“48. In the context in which the words “actually paid” are used in the MVAT Act, “actually paid” means what has been as a matter of fact deposited in the treasury. Hence, in the context of the provisions of Section 48(5), we cannot accept the contention of the Petitioner that “actually paid … in the government treasury” means or should be read to mean what tax ought to have been deposited but has not actually been deposited in the treasury. To accept the submission would be to rewrite the legislative provision. Moreover, the concept of a set off presupposes that tax has been paid in respect of the goods in respect of which a set off is claimed. To allow a set off though the tax has not been paid actually would be to defeat the legitimate interests of the Revenue. Hence, in the overall statutory scheme of Section 48; sub-section (5) has a rational basis and foundation. The liability to pay tax is that of the selling dealer. As the Constitution Bench held in Tata Iron & Steel Co. Limited v. State of Bihar (1958) 9 STC 267 (SC); AIR 1958 SC 452 and in George Oakes (Private) Limited v. State of Madras (1962) 13 STC 98 (SWC); AIR 1962 SC 1037, whether the tax is passed on by the selling dealer to the purchasing dealer is a matter of their contractual understanding. Once that is the position that has held the field in our jurisprudence for over fifty years and has been reiterated in Khazan Chand v. State of Jammu and Kashmir (1984) 56 STC 214 (SC); AIR 1984 SC 762 and Central Wines v. Special Commercial Tax Officer (1987) 65 STC 48 (SC); (1987) 2 SCC 371, by the Supreme Court, a dealer cannot obviate his liability to pay tax on his sale transaction, by claiming a set off and placing the responsibility to recover tax on an earlier link in the chain on the Revenue. To test the constitutionality of Section 48(5) one must ask oneself whether the legislature has acted discriminatorily or whether the provision is facially or ex facie discriminatory. Neither is the object or effect of Section 48(5) discriminatory. The State legislature was not bound to grant a set off. If the legislature had not granted a set off, that would not have a bearing on its competence or on constitutionality, since a tax on the sale of goods falls within the purview of Entry 54. In granting a set off, the legislature can impose conditions and that imposed in Section 48(5) is not lacking in rationality. Moreover, the scheme for set off in Section 48 has to be read in its entirety and as one cohesive whole. The legislature cannot be compelled to grant a set off, ignoring the conditions which it imposes. The conditions are not severable and are part of one integrated scheme.”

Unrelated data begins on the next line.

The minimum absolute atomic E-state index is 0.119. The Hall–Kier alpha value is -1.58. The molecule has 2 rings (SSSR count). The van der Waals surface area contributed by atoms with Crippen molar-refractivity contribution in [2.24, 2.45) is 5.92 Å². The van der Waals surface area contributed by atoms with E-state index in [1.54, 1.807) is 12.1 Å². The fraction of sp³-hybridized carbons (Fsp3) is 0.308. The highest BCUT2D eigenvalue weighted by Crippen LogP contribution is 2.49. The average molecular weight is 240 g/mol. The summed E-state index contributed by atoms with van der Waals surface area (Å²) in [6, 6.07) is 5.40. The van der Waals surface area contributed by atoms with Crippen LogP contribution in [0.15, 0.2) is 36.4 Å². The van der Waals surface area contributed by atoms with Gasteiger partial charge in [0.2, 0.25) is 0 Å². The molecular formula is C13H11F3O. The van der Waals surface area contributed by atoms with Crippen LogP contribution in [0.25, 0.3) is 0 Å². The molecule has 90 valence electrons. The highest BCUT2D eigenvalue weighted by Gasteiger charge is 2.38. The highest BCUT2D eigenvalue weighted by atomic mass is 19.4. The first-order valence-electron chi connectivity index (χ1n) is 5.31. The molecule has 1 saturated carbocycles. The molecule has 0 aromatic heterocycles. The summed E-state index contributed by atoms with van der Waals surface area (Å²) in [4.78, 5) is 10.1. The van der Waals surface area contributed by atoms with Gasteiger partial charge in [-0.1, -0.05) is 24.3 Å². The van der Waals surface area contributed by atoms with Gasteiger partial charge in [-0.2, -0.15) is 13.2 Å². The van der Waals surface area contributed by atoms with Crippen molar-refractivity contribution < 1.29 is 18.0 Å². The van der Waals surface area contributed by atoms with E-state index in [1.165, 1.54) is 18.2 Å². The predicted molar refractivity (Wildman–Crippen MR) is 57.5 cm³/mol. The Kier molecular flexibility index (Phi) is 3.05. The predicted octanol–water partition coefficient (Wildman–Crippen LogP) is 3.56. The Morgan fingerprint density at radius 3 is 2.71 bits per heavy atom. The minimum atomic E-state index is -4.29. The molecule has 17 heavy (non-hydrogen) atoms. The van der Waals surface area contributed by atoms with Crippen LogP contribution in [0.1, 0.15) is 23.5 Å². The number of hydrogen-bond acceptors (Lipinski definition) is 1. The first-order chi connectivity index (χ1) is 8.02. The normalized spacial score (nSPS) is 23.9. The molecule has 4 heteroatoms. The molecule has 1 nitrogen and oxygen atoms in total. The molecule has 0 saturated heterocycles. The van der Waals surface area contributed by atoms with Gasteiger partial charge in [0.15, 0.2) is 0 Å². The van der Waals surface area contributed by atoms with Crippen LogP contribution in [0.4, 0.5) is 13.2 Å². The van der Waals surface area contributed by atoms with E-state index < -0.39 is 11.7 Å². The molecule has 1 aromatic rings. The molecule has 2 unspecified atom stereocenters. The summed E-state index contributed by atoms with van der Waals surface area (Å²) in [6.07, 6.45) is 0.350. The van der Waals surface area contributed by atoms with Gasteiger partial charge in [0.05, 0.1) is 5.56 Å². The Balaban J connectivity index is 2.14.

xxx xxx xxx